Unless you've been living in a parallel dimension, you probably have noticed the Navy is constantly in the news for all the wrong reasons.

If all of the military services were baseball teams, the Navy would be the 1962 Mets – a team so bad that columnist Jimmy Breslin wrote a book about them called, "Can't Anybody Here Play This Game?"

The gaffe-prone sea service is still dealing with the uproar caused by media reports on Wednesday that the White House asked the Navy to keep the destroyer USS John S. McCain "out of sight" during President Donald Trump's recent visit to Japan.

Navy officials initially reacted to the news stories by issuing non-denial denials, but two days after the story broke Navy spokesman Rear Adm. Charlie Brown finally acknowledged on Friday: "A request was made to the U.S. Navy to minimize the visibility of USS John S. McCain, however, all ships remained in their normal configuration during the president's visit."

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The Navy is once again publicly blaming the former captain of the Navy destroyer USS Fitzgerald for the June 2017 collision with a merchant ship that killed seven sailors, according to attorneys for Cmdr. Bryce Benson.

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U.S. Navy photo / Mass Communication 1st Class Jamica Johnson.

And he’s outta here: The Navy’s senior enlisted leader is retiring amid an investigation into allegations that he is an abusive boss and a bad leader.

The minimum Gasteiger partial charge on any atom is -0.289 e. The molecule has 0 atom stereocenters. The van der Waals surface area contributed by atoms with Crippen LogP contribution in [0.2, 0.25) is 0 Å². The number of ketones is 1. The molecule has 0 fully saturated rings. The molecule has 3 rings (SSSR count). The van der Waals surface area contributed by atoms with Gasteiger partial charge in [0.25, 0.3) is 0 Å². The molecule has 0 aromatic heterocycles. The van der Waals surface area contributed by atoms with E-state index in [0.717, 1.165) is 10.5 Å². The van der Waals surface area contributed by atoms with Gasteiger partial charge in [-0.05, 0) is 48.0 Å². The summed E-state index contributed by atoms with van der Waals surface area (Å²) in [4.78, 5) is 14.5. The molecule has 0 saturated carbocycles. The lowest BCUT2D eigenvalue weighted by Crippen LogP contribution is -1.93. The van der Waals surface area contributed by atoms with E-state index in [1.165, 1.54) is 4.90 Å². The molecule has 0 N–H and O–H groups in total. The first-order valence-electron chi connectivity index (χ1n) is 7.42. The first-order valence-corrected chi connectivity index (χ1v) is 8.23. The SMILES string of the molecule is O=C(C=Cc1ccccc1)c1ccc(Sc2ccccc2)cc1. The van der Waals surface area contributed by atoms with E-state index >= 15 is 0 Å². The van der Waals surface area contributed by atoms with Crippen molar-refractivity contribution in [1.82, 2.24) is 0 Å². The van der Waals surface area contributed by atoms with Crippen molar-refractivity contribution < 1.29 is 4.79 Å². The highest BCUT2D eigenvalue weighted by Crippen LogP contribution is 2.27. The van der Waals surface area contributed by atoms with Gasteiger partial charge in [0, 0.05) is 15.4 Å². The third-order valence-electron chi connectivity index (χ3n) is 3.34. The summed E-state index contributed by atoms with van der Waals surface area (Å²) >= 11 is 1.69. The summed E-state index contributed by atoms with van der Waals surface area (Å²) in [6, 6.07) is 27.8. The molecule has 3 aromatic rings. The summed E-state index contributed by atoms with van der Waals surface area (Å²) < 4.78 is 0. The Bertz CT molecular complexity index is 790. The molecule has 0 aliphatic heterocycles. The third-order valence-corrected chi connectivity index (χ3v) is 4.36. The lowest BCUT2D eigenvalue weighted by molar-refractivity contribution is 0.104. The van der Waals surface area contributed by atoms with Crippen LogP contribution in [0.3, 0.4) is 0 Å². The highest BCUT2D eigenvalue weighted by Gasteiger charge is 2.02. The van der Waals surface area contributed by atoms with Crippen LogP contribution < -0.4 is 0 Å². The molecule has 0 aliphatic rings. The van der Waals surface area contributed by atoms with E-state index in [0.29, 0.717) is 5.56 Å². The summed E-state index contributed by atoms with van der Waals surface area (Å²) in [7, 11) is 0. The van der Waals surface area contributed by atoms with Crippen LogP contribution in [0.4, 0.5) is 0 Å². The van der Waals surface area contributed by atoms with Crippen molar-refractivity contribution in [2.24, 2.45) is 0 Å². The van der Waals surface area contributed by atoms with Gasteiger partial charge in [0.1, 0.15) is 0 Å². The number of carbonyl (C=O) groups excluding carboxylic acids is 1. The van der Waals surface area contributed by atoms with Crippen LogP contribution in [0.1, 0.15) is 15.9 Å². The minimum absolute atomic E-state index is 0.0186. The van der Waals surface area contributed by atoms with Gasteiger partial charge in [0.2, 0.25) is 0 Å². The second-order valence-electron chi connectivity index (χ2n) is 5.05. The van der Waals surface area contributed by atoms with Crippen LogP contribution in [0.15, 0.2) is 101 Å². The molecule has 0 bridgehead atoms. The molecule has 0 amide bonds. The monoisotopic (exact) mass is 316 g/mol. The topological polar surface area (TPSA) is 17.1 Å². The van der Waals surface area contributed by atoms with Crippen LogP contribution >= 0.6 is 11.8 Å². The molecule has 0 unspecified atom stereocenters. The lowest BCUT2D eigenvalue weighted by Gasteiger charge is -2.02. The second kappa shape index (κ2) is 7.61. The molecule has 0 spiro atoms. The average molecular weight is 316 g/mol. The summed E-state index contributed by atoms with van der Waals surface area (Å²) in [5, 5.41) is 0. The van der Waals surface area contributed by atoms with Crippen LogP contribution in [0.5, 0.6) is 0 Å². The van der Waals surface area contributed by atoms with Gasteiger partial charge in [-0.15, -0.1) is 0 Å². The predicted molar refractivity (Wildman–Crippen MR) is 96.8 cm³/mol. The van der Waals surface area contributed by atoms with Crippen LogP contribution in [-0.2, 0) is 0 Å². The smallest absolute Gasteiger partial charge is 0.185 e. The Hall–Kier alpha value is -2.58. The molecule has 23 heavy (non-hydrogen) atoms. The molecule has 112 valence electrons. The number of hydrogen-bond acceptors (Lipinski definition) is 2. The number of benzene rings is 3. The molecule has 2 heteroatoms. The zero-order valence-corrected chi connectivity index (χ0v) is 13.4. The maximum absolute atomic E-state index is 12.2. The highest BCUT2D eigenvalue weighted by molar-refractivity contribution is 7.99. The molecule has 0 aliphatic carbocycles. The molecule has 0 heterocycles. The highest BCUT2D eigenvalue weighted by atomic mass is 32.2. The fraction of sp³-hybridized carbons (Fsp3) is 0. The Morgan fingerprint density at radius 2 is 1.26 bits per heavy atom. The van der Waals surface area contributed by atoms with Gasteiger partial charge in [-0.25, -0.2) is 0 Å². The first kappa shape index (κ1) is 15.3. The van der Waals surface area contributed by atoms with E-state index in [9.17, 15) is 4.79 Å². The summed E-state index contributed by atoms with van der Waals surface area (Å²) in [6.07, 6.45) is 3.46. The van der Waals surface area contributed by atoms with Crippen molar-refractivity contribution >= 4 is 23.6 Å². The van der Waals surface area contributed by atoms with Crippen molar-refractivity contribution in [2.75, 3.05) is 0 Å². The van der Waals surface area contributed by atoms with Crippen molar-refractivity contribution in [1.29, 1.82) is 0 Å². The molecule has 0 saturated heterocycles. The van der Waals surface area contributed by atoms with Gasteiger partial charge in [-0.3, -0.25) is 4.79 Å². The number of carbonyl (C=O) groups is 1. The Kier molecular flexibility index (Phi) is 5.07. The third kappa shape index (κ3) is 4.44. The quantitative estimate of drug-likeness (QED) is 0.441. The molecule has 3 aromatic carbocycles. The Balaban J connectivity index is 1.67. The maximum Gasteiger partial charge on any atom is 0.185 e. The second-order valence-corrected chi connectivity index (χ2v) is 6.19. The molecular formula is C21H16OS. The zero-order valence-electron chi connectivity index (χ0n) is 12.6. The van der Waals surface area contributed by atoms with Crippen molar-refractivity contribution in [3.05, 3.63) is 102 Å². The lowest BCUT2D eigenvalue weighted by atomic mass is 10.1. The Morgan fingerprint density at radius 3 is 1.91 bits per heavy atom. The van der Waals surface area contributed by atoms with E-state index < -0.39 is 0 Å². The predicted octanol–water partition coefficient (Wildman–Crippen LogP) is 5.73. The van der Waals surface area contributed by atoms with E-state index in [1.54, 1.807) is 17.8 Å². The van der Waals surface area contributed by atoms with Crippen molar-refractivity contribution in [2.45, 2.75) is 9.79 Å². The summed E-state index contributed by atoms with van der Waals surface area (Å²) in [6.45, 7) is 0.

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Getty Images

After shortening permanent change of station notice for sailors and their families to just eight weeks, the Navy has requested additional funding to lengthen that time to up to six months.

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Composite by Task & Purpose

You know how every so often you’ll stumble across some ridiculous nostalgia bait like “50 Child Stars You Forgot Existed” in your Facebook News Feed? It happens to us all the time, and it got us thinking: what have all our favorite generals been up to since the Global War on Terror began?

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Navy photo by Mass Communication Specialist 3rd Class Kenneth Rodgers

The Navy is planning to decrease 14 selective reenlistment bonus levels and eliminate six skills from the list of bonus-eligible careers, the office of the Chief of Naval Personnel announced on June 17, a move that seems counterintuitive to a branch that claims to have a renewed focus on reenlistment.

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